You may also want to consider core aerating the lawn if it has thatch or is compacted. However, don’t fertilize perennials, shrubs, trees, and roses at this time! The extra fertilizer that they get if they’re growing in the lawn is OK, but you don’t want to stimulate new growth in your plants right now by fertilizing them.

If your lilacs or other plants look like they’ve been dusted with a fine powder, your plant probably has powdery mildew, hence the name. Oftentimes, raking up the leaves in the fall will help to control the problem next year. However, if you have a severe problem, a fungicide may be needed.

You may find large spiders making webs in your landscape or the exterior of your house. I think some of these spiders and the webs that they make can be quite beautiful and unique if you take time to look closely.

I know you may not like spiders, but the only one that you really need to be cautious of is the black widow.

Fortunately, these spiders prefer cool, dark, undisturbed locations and not your garden. There are stories of Brown Recluse spiders, but I wouldn’t worry about them. We have very few, if any in the Montrose area.

I’ve been seeing katydids, praying mantids, and even a walking stick in local gardens. All of these are harmless to you and your plants. I think of them as the cool insects of the late season garden and hope you’ll enjoy watching them as much as I do.

You might notice evergreens are starting to shed their older inner needles. Don’t worry about this.

Pine trees will do this to a greater extent every three or four years. Spruce will lose their inner needles every five to eight years. They will all do this a bit more if they’re stressed.

It’s pretty common to see trees around town that are turning a fall color more on one side of the canopy than the other.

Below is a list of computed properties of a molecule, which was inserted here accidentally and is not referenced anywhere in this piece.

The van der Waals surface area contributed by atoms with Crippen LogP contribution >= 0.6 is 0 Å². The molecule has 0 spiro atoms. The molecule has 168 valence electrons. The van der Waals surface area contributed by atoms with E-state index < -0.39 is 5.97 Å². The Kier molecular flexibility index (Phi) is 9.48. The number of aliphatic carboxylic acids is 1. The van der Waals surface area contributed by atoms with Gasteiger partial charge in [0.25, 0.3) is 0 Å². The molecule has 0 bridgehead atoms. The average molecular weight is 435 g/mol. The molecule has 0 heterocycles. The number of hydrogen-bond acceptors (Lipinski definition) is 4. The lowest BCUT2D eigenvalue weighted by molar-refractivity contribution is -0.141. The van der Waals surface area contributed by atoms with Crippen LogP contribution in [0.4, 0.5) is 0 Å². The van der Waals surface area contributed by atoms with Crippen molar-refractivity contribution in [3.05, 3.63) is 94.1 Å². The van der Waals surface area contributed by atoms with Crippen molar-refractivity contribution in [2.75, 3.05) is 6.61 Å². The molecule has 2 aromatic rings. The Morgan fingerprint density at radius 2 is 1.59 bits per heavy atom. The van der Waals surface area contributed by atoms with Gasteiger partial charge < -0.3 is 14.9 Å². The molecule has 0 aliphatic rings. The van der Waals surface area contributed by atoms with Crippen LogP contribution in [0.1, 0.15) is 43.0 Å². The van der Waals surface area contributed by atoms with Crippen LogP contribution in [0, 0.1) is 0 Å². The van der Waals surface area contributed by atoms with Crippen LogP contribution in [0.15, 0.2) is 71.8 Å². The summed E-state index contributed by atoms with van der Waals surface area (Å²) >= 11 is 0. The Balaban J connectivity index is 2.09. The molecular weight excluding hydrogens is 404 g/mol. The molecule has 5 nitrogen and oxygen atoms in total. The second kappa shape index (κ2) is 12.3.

If you’re sure the tree has been receiving the proper amount of water on all sides of the tree, and it’s been watered to the drip line, the weather may be responsible for the anomaly.

If you remember, way back in October 2019 and again in October 2020 we had early fall freezes. Last October the temperature dropped more than 60 degrees from a warm day to freezing temperatures within a 24 hour period. The poor trees were caught a bit off guard.

Many trees and shrubs had leaves frozen right on them. I remember knocking the leaves off some of the fruit trees this spring so I could prune them. Oftentimes, the trees were more affected on one side than another. This is why we’re still seeing the bicolor appearance now.

Keeping your trees as healthy as possible is about all that can be done for the tree right now.

Do you remember the tops of the Austrian pine trees around town with dead tops this spring?

This was because of these weather events too. Most of these trees put on new growth and it's really not that noticeable anymore.

I hope you’ll also take time to slow down and smell the roses before they begin their long winter nap. Enjoy your late season garden!

Linda Corwine McIntosh, Master Gardener, ISA Certified Arborist & Licensed Commercial Pesticide Applicator